Revocable living trusts provide numerous benefits for California residents. This estate planning tool, which provides for a faster, less expensive, and more private estate administration, should be considered by every person residing in the state who owns their home and/or has at least a few investments.
While probates in many states throughout the country are relatively quick and inexpensive, California estate planning attorneys routinely recommend revocable living trusts to their clients for several reasons:
The main reason for setting up a revocable living trust in California is usually to avoid the cost of probate. Although a trust costs more to set up than a will, it is far less expensive to settle. California residents face some of the highest probate fees in the country – attorney and personal representative (executor) compensation is set by law at $4,000 for the first $100,000 of the estate, 3% of the next $100,000, 2% of the next $800,000, 1% of the next $9,000,000, and one-half of 1% of the next $15,000,000. For all amounts above $25,000,000, the fee is a reasonable amount as determined by the probate court.
Since 2012, the probate threshold in California has been $150,000 – the probate fees in this state for someone with a gross estate of that amount far exceeds the cost of a simple trust.
When an estate is being settled, the first to be paid are a decedent’s creditors, taxes, the estate attorney and the personal representative (executor). Then whatever remains is distributed to the beneficiaries.
Through the California probate courts, this process usually takes a year or more. For uncontested estates that are not large enough to be subject to estate taxes, a properly drafted and executed revocable living trust can usually accomplish the same – without court involvement – in a matter of just a few months.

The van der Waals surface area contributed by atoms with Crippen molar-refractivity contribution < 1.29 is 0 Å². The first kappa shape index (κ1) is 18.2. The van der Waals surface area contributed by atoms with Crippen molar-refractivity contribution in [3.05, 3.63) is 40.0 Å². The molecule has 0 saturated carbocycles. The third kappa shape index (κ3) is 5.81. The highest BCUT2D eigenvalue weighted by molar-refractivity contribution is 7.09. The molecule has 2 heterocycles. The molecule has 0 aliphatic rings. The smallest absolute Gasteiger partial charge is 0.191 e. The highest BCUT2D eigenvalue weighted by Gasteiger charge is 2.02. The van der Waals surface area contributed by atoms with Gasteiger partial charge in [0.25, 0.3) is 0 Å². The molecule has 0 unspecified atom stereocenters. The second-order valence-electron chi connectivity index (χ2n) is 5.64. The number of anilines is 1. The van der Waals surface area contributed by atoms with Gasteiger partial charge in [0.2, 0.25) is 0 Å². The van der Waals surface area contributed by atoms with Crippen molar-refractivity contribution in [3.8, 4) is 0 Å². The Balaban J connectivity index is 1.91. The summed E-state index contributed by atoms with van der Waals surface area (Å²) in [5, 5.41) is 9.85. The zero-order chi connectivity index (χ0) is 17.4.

With a probate, court approval is required to access the decedent’s assets. In contrast, the trustee of a living trust has control of the trust assets as soon as their position is verified under the terms of the document (e.g., the death of the trustor). In addition, revocable living trusts facilitate control of a person’s assets during incapacity without the need for conservatorship proceedings. As we discussed in Part I, they can also set forth instructions regarding distributions to children, with or without special needs.
When an estate is probated, a list of the decedent’s assets and other private information becomes a matter of public record. In a trust administration, only the pour-over will is filed with the court. Since pour-over wills merely list the name and family members of the decedent, and that all assets be distributed in accordance with the decedent’s revocable living trust, the distribution terms remain private. The trust itself never becomes a matter of public record.
Difficult to challenge
It is much more difficult and expensive to contest a longstanding trust than it is to contest a will through probate.
Estate Tax Avoidance
Individuals and couples with estates exceeding the estate tax exemption amount should explore the benefits and disadvantages of including tax provisions in their revocable living trust. These provisions can minimize or even eliminate your estate taxes.
Couples in which one spouse is not a U.S. citizen, and therefore has a much lower threshold for the imposition of federal estate tax, should also discuss Qualifying Domestic Trust (QDOT) provisions with their estate planning lawyer.
At least consider it!
You may not care about probate fees, management of money for minors, privacy, or will contests. A revocable living trust isn’t for everyone, but this estate planning tool should nevertheless be considered by every person residing in California who owns their home and/or has at least a few investments. Contact the San Francisco estate planning attorneys at Moskowitz, LLP to discuss the most appropriate estate plan for your needs.
Our final post in this series will focus on transferring property to your trust.